Nuclear Factor kappa B Inhibition Reduces Lung Vascular Lumen Obliteration in Severe Pulmonary Hypertension in Rats AMERICAN JOURNAL OF RESPIRATORY CELL AND MOLECULAR BIOLOGY Farkas, D., Alhussaini, A. A., Kraskauskas, D., Kraskauskiene, V., Cool, C. D., Nicolls, M. R., Natarajan, R., Farkas, L. 2014; 51 (3): 413-425

Abstract

Nuclear factor-κB (NF-κB) and interleukin-6 (IL-6), a NF-κB downstream mediator, play a central role in the inflammatory response of tissues. We aimed to determine the role of the classical NF-κB pathway in severe pulmonary arterial hypertension (PAH) induced by SU5416 and chronic hypoxia (SuHx) in rats. Tissue samples from patients with idiopathic PAH (iPAH) and control subjects were investigated. SuHx rats were treated from days 1-3, 1-21 and 29-42 with the NF-κB inhibitor pyrrolidine dithiocarbamate (PDTC) and/or from days 1-21 with anti-IL-6 antibody. Nuclear staining for NF-κB, an indicator of the activation of the classical NF-κB pathway, was detected in pulmonary arterial lesions of iPAH patients and SuHx rats. NF-κB inhibition with PDTC prevented and reduced pulmonary arterial obliteration without reducing muscularization. However, the elevated lung levels of IL-6 were not reduced in PDTC-treated SuHx animals. PDTC treatment prevented or reduced apoptosis of pulmonary artery wall cells and pulmonary arterial obliteration. IL-6 inhibition had only a partial effect on apoptosis and obliteration. Pulmonary arterial media wall thickness was not affected by any of these treatments. Preventive and therapeutic PDTC treatment promoted immune regulation by increasing the number of perivascular CD4+ T cells, in particular regulatory T cells (early treatment) and by reducing the number of perivascular CD8+ T lymphocytes and CD45RA+ B lymphocytes. Therapeutic PDTC treatment further preserved right ventricular function in SuHx animals. Inhibition of NF-κB may represent a therapeutic option for pulmonary arterial obliteration via reduced vessel wall cell apoptosis and improved regulation of the immune system.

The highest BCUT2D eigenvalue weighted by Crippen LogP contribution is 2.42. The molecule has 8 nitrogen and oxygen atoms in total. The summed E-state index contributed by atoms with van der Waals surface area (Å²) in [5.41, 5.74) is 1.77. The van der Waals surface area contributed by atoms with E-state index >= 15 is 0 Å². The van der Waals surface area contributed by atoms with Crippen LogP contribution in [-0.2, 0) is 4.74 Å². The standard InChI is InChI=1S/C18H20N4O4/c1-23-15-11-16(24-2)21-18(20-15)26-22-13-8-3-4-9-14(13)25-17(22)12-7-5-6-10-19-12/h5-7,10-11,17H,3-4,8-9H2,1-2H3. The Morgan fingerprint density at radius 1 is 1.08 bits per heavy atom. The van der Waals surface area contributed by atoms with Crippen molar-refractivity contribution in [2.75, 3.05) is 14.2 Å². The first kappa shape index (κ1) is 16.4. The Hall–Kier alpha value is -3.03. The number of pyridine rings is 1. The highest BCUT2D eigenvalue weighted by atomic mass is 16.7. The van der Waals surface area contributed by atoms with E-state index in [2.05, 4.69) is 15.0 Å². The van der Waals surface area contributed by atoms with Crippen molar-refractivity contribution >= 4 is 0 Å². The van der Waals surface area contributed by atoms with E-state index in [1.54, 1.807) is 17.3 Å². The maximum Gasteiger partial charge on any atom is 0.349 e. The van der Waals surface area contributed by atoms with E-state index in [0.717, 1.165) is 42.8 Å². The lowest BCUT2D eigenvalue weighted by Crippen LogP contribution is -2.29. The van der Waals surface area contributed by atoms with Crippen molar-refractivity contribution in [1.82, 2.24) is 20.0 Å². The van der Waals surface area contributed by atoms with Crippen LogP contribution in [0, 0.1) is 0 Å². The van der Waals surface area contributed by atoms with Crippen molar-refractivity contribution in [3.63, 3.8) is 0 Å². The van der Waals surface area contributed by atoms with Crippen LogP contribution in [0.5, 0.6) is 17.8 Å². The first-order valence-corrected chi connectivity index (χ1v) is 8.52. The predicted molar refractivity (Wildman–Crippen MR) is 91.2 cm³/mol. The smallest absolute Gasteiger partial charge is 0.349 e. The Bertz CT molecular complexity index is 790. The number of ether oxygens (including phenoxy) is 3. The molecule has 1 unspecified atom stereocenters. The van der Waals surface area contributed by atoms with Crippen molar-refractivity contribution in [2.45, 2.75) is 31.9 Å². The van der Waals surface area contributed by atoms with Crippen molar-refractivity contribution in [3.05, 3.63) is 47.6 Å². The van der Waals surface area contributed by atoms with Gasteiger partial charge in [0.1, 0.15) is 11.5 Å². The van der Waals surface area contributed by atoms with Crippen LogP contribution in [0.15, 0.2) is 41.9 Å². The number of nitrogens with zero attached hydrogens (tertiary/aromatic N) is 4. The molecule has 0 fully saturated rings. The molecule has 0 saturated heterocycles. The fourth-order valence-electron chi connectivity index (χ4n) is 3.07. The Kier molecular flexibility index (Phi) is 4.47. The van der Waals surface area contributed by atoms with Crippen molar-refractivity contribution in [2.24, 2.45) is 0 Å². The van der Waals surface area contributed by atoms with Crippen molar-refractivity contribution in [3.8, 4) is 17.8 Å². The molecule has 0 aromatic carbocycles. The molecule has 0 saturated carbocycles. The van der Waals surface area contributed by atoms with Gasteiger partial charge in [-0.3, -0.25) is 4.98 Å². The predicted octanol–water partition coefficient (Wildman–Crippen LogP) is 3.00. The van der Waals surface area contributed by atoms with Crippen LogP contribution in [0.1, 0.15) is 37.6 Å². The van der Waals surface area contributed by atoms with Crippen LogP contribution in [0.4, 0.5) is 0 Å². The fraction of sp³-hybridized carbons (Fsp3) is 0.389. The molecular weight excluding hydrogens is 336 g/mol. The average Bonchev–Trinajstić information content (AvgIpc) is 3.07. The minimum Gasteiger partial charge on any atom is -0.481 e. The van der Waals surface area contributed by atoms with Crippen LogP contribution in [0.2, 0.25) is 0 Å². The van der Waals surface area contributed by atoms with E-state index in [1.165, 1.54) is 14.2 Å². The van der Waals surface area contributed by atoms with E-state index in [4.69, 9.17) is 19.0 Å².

View details for DOI 10.1165/rcmb.2013-0355OC

View details for Web of Science ID 000347417800010

View details for PubMedID 24684441